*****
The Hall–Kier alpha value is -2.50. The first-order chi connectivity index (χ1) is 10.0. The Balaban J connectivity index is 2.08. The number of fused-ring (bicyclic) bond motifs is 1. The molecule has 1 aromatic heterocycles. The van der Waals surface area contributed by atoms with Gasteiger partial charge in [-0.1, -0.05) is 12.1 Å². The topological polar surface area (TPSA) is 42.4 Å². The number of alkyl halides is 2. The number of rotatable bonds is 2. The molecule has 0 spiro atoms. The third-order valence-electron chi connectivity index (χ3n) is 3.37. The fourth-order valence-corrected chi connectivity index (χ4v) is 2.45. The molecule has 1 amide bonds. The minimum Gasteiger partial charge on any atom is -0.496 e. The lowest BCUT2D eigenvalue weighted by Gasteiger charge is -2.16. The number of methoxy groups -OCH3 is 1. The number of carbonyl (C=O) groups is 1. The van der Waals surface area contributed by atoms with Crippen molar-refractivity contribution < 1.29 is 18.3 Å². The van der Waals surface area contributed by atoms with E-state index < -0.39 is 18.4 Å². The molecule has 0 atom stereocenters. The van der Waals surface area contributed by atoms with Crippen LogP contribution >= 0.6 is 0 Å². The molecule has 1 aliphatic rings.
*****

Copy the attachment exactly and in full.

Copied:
The Hall–Kier alpha value is -2.50. The first-order chi connectivity index (χ1) is 10.0. The Balaban J connectivity index is 2.08. The number of fused-ring (bicyclic) bond motifs is 1. The molecule has 1 aromatic heterocycles. The van der Waals surface area contributed by atoms with Gasteiger partial charge in [-0.1, -0.05) is 12.1 Å². The topological polar surface area (TPSA) is 42.4 Å². The number of alkyl halides is 2. The number of rotatable bonds is 2. The molecule has 0 spiro atoms. The third-order valence-electron chi connectivity index (χ3n) is 3.37. The fourth-order valence-corrected chi connectivity index (χ4v) is 2.45. The molecule has 1 amide bonds. The minimum Gasteiger partial charge on any atom is -0.496 e. The lowest BCUT2D eigenvalue weighted by Gasteiger charge is -2.16. The number of methoxy groups -OCH3 is 1. The number of carbonyl (C=O) groups is 1. The van der Waals surface area contributed by atoms with Crippen molar-refractivity contribution < 1.29 is 18.3 Å². The van der Waals surface area contributed by atoms with E-state index < -0.39 is 18.4 Å². The molecule has 0 atom stereocenters. The van der Waals surface area contributed by atoms with Crippen LogP contribution >= 0.6 is 0 Å². The molecule has 1 aliphatic rings.